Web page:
attribute

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attribute

noun A term of art used in data modelling for a specific datum that can be collected for a class.

attribute

(ă-tri′būt″) [L., attribuere, to assign, ascribe]
1. To assign a cause.
2. To explain, e.g., a phenomenon or an event.
3. To predicate, e.g., a theory on a piece of evidence.

attribute

in statistics a qualitative variable which cannot be expressed in numerical terms, e.g. insectivorous as a behavioral attribute.
References in periodicals archive ?
This data also suggests that partisan opinions vary because of this ambiguity, but the fact that attributions are not explicitly measured limit our ability to make inferences about responsibility; thus, an original survey is necessary to clarify how people assign responsibility following a transition.
When it comes to making responsibility attributions for national conditions, group-serving partisan biases may assert themselves through motivated reasoning (Kunda 1990).
In general, the participants were somewhat more objective in their attributions than expected, so this was perhaps the clearest example of self-esteem recovery (or a coping technique) exhibited by the fans in this study (Wann & Schrader, 2000).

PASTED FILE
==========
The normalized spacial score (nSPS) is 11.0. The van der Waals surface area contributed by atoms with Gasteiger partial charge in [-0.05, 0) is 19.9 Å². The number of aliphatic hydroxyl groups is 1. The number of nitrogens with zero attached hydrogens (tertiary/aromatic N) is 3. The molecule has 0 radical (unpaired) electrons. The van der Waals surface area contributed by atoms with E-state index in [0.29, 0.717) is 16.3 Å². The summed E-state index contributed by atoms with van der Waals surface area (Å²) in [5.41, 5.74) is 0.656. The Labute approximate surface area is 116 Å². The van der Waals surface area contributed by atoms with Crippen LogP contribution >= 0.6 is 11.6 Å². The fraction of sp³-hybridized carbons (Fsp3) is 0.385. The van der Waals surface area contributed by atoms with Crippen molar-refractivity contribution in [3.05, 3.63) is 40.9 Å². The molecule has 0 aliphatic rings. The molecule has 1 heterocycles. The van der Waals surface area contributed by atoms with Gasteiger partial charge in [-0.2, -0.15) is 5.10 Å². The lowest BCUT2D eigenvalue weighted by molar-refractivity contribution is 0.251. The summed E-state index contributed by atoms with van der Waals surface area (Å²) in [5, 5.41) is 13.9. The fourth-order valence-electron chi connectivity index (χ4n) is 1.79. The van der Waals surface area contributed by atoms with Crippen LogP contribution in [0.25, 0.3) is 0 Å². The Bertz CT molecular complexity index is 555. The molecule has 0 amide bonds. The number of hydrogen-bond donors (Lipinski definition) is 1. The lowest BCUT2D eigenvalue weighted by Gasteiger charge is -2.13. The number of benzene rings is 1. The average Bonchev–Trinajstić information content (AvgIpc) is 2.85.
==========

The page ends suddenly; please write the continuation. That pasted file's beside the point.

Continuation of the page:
The only study identified in the literature that explored the concept of symptom attribution involved patients with stroke (Williams, Bruno, Rouch, & Marriott, 1997).
H1: Locus of causality will be related to job satisfaction with internal attributions leading to higher job satisfaction and external attributions leading to lower job satisfaction.
In these examples the verbs in the first attribution and the second are different (as was the case in our Akkadian text), and a pattern is established for this pair of verbs (a and b).
Nevertheless, we observed that the narrative sections of annual reports in Brazil are marked by the presence of significant levels of self-serving attributions.
Thus, it is likely that guilt feelings, internal attributions, and external attributions make independent contributions to negative adjustment outcomes following sexual coercion.
The educational expectations and the three types of achievement attributions of students were also used for predicting their achievements and growth rates.
In the actor-observer bias, actors make internal attributions for others' performance and external attributions for their own performance (Floyd, 2000; Jones and Nisbett, 1972).
In general, students rated their attributions for performance to a greater degree as something over which they had control as opposed to something over which they had little control (locus of causality).
While there is no universally accepted explanation for fundamental attribution errors, there are several hypotheses.